New procedure for manufacturing safe and effective vaccines
Fraunhofer Institute for Cell Therapy and Immunology IZI receives funding from the Bill & Melinda Gates Foundation.
Together with three other Fraunhofer institutes, the Fraunhofer IZI is developing a way of inactivating viruses and other pathogens based on low energy electron irradiation. This may aid the manufacture of more effective, safe and also more cost-effective vaccines. The Bill & Melinda Gates Foundation-funded project will be initially applied to make new polio vaccines.
Since as early as the 1950s, toxic chemicals such as formaldehyde have been used to inactivate pathogens for so-called killed vaccines (e. g. to fight influenza, polio or hepatitis A viruses). This procedure, which has barely changed since, marked a milestone in infection biology at the time, however it is still subject to various limitations to this day. The chemical treatment, which can last several weeks, also destroys some of the pathogens' surface structures that the immune system could use to recognize and attack following infection. Drugs manufactured in this way either have to be administered in high concentrations or have to be boosted at regular intervals in order to offer sufficient protection – a fact that hampers their use in poorer and structurally weak countries.
"Inactivation by means of low energy electron irradiation could well be the next major milestone in vaccine research," remarks Project Manager Dr. Sebastian Ulbert from Fraunhofer IZI, summing up the advantages of the new technology. For the past three years, he has headed a consortium of four Fraunhofer institutes that are working on the development of irradiation technology for vaccine manufacturing. The project results show that the technology is fundamentally applicable to an entire spectrum of different types of virus (e. g. polio or influenza) as well as other kinds of pathogens (bacteria, parasites). Irradiation destroys the genetic substance the viruses need to multiply. Unlike chemical inactivation using formaldehyde, the structural proteins (antigens) that are vital to the immune response remain intact. The hope is that this enables to the body to form much more specific antibodies against the pathogens, keeping it better protected. Ultimately, lower doses may be able to be used in vaccinations.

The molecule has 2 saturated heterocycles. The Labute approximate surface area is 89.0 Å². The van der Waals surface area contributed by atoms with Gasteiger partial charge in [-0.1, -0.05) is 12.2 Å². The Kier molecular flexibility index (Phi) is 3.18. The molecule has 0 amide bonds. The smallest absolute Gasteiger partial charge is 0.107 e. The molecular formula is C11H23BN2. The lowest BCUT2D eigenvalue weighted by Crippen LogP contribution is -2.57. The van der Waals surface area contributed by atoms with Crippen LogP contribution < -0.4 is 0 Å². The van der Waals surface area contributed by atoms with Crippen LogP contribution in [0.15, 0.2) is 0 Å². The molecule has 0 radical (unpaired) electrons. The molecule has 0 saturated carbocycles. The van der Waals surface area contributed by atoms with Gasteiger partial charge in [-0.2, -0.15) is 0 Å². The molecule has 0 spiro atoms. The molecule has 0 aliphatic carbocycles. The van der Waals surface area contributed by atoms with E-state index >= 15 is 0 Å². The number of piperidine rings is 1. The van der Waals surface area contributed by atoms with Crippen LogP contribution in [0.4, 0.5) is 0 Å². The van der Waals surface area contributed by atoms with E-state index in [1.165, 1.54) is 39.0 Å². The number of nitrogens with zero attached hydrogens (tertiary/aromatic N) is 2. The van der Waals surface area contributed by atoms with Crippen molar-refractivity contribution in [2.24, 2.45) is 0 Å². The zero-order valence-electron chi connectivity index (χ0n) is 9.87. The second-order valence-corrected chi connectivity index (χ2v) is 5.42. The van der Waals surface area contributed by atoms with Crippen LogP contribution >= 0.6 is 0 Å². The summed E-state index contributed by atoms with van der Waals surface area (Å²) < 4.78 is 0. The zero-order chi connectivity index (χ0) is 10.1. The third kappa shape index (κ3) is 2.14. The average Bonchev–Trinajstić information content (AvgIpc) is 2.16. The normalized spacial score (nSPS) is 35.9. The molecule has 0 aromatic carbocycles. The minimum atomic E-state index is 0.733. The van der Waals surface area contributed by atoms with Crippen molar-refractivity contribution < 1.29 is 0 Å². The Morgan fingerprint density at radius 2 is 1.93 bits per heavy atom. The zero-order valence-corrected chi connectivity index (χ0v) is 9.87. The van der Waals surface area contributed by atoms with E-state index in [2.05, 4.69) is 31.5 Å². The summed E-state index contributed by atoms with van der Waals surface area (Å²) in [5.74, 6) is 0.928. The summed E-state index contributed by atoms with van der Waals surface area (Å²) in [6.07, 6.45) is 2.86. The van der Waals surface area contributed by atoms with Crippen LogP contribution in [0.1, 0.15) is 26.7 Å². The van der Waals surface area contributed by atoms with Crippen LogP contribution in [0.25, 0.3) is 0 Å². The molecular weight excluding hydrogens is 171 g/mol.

With a grant of USD 1.85 million, the Bill & Melinda Gates Foundation is now funding the application of the irradiation technology in order to develop a new polio vaccine (Grant Agreement Investment ID: OPP1154635). "We are happy to have found such an established and excellent partner in the Bill & Melinda Gates Foundation with which we can develop our technologies further in order to produce efficient, safe and affordable vaccines," says Ulbert.
The Fraunhofer Institute for Organic Electronics, Electron Beam and Plasma Technology FEP and the Fraunhofer Institute for Manufacturing Engineering and Automation IPA are jointly developing the basic design of a prototype for an automated irradiation installation. This experimental unit should be installed at Fraunhofer IZI in Leipzig by autumn 2018. The Fraunhofer Institute for Interfacial Engineering and Biotechnology IGB is working in collaboration with the Fraunhofer IZI on the manufacturing and immunological characterization of the pathogens.
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